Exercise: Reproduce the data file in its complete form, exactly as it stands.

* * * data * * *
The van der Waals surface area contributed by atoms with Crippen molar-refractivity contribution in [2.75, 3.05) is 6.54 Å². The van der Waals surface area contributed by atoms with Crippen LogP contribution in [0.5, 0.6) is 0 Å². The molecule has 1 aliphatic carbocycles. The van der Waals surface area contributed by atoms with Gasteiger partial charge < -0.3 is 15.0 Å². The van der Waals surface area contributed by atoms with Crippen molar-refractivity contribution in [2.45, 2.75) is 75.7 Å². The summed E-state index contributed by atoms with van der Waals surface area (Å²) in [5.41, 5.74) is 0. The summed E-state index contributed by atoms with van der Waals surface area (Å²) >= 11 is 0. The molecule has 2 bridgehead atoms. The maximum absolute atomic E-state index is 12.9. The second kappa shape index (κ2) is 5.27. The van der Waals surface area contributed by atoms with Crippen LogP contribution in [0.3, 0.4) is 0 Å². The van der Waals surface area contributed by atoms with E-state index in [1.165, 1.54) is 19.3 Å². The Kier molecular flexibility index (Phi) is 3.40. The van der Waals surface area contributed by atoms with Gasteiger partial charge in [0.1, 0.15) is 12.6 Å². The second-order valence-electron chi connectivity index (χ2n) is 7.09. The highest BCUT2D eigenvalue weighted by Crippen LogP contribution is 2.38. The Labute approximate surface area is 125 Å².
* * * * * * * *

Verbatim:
The van der Waals surface area contributed by atoms with Crippen molar-refractivity contribution in [2.75, 3.05) is 6.54 Å². The van der Waals surface area contributed by atoms with Crippen LogP contribution in [0.5, 0.6) is 0 Å². The molecule has 1 aliphatic carbocycles. The van der Waals surface area contributed by atoms with Gasteiger partial charge < -0.3 is 15.0 Å². The van der Waals surface area contributed by atoms with Crippen molar-refractivity contribution in [2.45, 2.75) is 75.7 Å². The summed E-state index contributed by atoms with van der Waals surface area (Å²) in [5.41, 5.74) is 0. The summed E-state index contributed by atoms with van der Waals surface area (Å²) >= 11 is 0. The molecule has 2 bridgehead atoms. The maximum absolute atomic E-state index is 12.9. The second kappa shape index (κ2) is 5.27. The van der Waals surface area contributed by atoms with Crippen LogP contribution in [0.3, 0.4) is 0 Å². The van der Waals surface area contributed by atoms with E-state index in [1.165, 1.54) is 19.3 Å². The Kier molecular flexibility index (Phi) is 3.40. The van der Waals surface area contributed by atoms with Gasteiger partial charge in [0.1, 0.15) is 12.6 Å². The second-order valence-electron chi connectivity index (χ2n) is 7.09. The highest BCUT2D eigenvalue weighted by Crippen LogP contribution is 2.38. The Labute approximate surface area is 125 Å².